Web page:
A hearing test is non-intrusive and entirely pain-free, despite what your initial impressions might be. It does not require painful injections or equipment that looks frightening. And the best part is, a hearing test usually only lasts 30-40 minutes!
Knowing what to expect at a hearing test is useful to prepare yourself for the day. This may reduce any uncertainty or worries ahead of time. With that in mind, here’s what to expect during each stage of a hearing test.
Step # 1: Consultation
The first step will be to review your hearing and medical history with us. In particular, let us know of any noise-related incidents that have arisen in the recent past that could have impaired your hearing. We’ll also ask you questions about your daily activities and lifestyle to get a better understanding of environments that are challenging for your hearing.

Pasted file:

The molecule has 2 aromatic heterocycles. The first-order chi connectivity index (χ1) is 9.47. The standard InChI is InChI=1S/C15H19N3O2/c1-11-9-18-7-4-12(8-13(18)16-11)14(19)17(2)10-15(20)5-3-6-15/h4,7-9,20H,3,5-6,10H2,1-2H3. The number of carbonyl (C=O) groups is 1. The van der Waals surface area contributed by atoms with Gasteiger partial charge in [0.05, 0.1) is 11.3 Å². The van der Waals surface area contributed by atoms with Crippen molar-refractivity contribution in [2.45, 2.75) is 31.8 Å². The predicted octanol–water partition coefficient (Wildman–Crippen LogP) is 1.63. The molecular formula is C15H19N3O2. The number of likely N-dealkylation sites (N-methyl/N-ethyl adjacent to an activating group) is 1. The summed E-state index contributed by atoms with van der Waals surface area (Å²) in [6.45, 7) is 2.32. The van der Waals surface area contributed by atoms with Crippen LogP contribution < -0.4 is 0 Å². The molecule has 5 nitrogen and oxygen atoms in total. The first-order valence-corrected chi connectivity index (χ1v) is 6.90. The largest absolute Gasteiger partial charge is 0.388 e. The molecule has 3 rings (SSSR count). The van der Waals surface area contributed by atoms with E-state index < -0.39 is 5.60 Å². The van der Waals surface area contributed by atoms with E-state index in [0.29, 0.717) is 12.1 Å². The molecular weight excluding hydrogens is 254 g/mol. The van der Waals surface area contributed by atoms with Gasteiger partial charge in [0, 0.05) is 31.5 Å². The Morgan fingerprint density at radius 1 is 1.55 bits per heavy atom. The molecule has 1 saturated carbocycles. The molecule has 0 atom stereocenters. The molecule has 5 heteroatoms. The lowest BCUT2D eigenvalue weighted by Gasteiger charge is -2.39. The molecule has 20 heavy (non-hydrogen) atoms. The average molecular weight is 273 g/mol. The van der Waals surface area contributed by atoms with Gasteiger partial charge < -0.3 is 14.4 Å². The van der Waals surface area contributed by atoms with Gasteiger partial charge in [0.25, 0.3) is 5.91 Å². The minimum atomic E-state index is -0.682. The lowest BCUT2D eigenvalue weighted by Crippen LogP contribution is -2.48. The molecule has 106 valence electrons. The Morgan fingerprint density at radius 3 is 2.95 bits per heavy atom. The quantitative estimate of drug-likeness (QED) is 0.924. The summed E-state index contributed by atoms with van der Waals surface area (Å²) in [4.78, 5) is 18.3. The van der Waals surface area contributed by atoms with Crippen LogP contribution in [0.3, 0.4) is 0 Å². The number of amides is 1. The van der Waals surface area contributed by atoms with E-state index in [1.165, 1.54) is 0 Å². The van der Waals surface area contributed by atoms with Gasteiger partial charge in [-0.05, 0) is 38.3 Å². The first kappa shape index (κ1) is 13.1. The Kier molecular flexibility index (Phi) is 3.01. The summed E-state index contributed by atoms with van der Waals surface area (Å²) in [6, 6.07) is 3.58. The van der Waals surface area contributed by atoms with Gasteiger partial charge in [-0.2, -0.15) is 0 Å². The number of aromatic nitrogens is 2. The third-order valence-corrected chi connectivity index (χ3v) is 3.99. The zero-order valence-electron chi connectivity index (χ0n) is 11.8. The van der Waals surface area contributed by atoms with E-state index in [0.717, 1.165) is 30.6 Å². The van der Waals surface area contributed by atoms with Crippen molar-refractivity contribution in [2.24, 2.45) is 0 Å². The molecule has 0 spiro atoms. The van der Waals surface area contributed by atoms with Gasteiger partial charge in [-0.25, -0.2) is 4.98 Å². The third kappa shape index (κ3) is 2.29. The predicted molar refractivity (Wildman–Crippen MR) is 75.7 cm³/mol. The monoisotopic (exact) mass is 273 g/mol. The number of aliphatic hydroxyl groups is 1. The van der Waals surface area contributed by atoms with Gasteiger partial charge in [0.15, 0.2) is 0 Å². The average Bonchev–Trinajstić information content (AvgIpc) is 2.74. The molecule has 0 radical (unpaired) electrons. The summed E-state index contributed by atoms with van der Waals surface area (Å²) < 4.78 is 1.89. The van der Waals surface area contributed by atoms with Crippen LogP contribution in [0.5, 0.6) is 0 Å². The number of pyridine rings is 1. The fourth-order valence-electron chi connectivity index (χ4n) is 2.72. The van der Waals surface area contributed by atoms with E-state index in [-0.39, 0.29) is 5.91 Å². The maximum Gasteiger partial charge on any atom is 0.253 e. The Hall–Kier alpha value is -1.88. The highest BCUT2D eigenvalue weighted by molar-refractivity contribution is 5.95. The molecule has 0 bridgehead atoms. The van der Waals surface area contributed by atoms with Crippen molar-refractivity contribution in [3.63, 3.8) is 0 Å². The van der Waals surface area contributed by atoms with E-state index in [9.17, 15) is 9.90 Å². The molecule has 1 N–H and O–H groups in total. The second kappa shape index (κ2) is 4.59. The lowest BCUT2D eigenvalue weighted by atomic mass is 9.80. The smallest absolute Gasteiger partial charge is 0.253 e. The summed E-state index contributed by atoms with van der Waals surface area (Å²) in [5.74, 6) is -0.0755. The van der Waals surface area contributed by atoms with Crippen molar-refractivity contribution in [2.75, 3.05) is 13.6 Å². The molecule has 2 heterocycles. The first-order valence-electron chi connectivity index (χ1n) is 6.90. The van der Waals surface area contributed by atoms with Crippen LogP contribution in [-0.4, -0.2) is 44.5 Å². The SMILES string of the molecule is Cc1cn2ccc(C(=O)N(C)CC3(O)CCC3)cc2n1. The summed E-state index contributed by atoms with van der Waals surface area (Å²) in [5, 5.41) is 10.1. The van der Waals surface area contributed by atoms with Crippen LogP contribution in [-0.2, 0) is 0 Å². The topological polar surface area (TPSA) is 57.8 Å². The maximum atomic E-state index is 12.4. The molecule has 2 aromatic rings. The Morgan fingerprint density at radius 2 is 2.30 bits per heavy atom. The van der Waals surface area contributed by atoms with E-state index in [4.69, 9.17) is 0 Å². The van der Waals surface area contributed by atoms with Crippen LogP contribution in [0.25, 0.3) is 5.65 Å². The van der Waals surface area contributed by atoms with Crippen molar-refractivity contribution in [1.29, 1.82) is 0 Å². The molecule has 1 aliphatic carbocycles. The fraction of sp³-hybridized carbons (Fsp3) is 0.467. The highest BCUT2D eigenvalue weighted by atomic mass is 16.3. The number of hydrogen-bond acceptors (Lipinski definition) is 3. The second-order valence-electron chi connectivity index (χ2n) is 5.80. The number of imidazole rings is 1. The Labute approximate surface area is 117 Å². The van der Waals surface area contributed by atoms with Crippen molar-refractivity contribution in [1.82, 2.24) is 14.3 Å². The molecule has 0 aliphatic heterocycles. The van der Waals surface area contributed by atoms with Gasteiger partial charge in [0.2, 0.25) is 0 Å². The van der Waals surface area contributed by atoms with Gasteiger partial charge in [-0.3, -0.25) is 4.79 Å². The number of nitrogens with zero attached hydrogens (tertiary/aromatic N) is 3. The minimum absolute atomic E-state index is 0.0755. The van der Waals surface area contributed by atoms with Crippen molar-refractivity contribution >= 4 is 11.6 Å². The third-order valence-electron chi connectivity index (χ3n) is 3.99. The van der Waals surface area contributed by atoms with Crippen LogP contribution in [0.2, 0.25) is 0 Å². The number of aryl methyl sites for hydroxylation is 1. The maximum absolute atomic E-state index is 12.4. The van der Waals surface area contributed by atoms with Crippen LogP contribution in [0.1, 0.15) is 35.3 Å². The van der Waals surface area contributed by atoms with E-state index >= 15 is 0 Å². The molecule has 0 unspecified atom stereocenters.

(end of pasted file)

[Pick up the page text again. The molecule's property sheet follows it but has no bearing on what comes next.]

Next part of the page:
Step # 2: Ear Examination
In this step, we’ll conduct a physical examination of your ears. We use a tool called an otoscope to peek into your ears to see if there is any injury or blockage.
We also learn a lot about your ear canal size and shape, something we will keep in mind later if you are a candidate for hearing aids. The nature of your ear canal tells us a lot about which type of hearing aid will suit you.
If we see anything out of the ordinary, we can refer you for further medical evaluation.
Step # 3: Hearing Tests
Hearing tests also take place in a soundproof booth. We will ask you to wear headphones or earplugs to help immerse you in the tests. Here are three tests that we often perform:
Pure Tone Audiometry
Pure Tone Audiometry tests the ability to hear sounds at varying volumes and with different pitches or frequencies. Each ear will be tested individually. You’ll be asked to indicate when you hear a sound.
This tests your ability to hear speech sounds. We’ll read aloud phrases at varying volumes. This test addresses which voices may be hard for you to understand and sound environments in which you find it hard to hear.
We use this test to determine the sensitivity of your ear canal. A lightweight rubber probe goes into your ear and can mimic changes in air pressure. The probe will measure the response of your eardrum to several stimuli, such as low-pitched tones.